Directed by John Singleton. Starring Omar Epps, Ice Cube, Kristy Swanson, Michael Rapaport, Jennifer Connelly, Regina King, Laurence Fishburne. (1995, R, 127 min.)
REVIEWED By Joey O'Bryan, Fri., Jan. 20, 1995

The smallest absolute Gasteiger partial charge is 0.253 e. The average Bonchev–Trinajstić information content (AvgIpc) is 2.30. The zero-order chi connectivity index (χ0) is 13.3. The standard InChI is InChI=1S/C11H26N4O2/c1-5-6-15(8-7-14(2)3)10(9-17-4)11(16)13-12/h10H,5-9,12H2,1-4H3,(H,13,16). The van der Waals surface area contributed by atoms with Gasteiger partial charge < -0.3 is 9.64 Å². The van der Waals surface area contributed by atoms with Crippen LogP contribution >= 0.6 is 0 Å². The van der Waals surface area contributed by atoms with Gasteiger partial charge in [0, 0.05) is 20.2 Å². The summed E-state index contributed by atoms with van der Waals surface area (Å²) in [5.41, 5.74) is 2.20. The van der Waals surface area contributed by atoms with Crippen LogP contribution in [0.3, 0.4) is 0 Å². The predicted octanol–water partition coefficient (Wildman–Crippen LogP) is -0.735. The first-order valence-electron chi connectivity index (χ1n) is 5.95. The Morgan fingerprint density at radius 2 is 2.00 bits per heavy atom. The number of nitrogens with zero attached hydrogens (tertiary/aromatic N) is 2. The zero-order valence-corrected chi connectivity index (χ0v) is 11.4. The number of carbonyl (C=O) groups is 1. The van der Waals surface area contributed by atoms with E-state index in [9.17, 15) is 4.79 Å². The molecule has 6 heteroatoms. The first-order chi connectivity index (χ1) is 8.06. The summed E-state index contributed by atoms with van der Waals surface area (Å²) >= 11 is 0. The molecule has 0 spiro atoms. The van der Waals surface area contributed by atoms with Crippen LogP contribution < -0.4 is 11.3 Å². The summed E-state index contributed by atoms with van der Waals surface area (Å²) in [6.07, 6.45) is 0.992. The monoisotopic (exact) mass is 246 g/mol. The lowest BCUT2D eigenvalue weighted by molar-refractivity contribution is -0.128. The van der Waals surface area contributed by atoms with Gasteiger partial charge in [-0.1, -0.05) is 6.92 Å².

Higher Learning is a disappointment. What might have been director Singleton's (Boyz N the Hood, Poetic Justice) most ambitious and potentially intriguing work, wound up as his most shallow and scattershot. The story follows a radically diverse group of college freshman and their trials, tribulations, confrontations, and transformations as they struggle through their first year at Columbus University. The most important of these characters is Malik (Epps), a member of the track team on partial scholarship, who becomes bitter when he realizes that his athletic ability is his only worth to the school. The other main characters, Kristen (Swanson), a naïve and spoiled girl who flirts with lesbianism after a date-rape experience, and Remy (Rapaport), a withdrawn misfit-turned-psychotic skinhead, seem unstable, silly, and in Remy's case, totally unlikeable and repulsive. If Singleton wants us to feel for these people's plights, he doesn't do a very good job since the film's tragedies and dramas were met with laughter and sarcasm from the audience. Luckily, the movie features two great performances: Laurence Fishburne as a stern teacher and Ice Cube as a worldly senior, both of whom function as Malik's unofficial mentors. While Fishburne (who will probably never top his work in Deep Cover )is charming and deals nicely with a tricky accent that would leave lesser actors looking foolish, Ice Cube proves that he is a born movie star, taking command of the screen with a self-confident, swaggering attitude augmented by a surprising sense of comic timing. But several supporting players are lost in a script that leaves their characters' conflicts unresolved by the picture's close, which attempts to sum up the film's message in an embarrassingly blunt final image that seems out of place in a film that supposedly encourages audiences to think for themselves. So, what is Higher Learning trying to say? Who Knows? It certainly isn't “can't we all just get along” but it also doesn't portray this idea as an impossibility either. It's the kind of film, like Natural Born Killers, that seems like a grand statement about society, even if it can't exactly nail down what it wants to say. But while NBK's director Oliver Stone wholeheartedly admits his confusion about his “grand statements,” Singleton approaches Higher Learning as if this were his masterpiece and the final word on racial unrest in America. In defense of Singleton, it is, for the most part, a heartfelt attempt which contains some startling images and a few clever sequences, although it just isn't enough to hold the whole thing together. At best, it's a fascinating failure.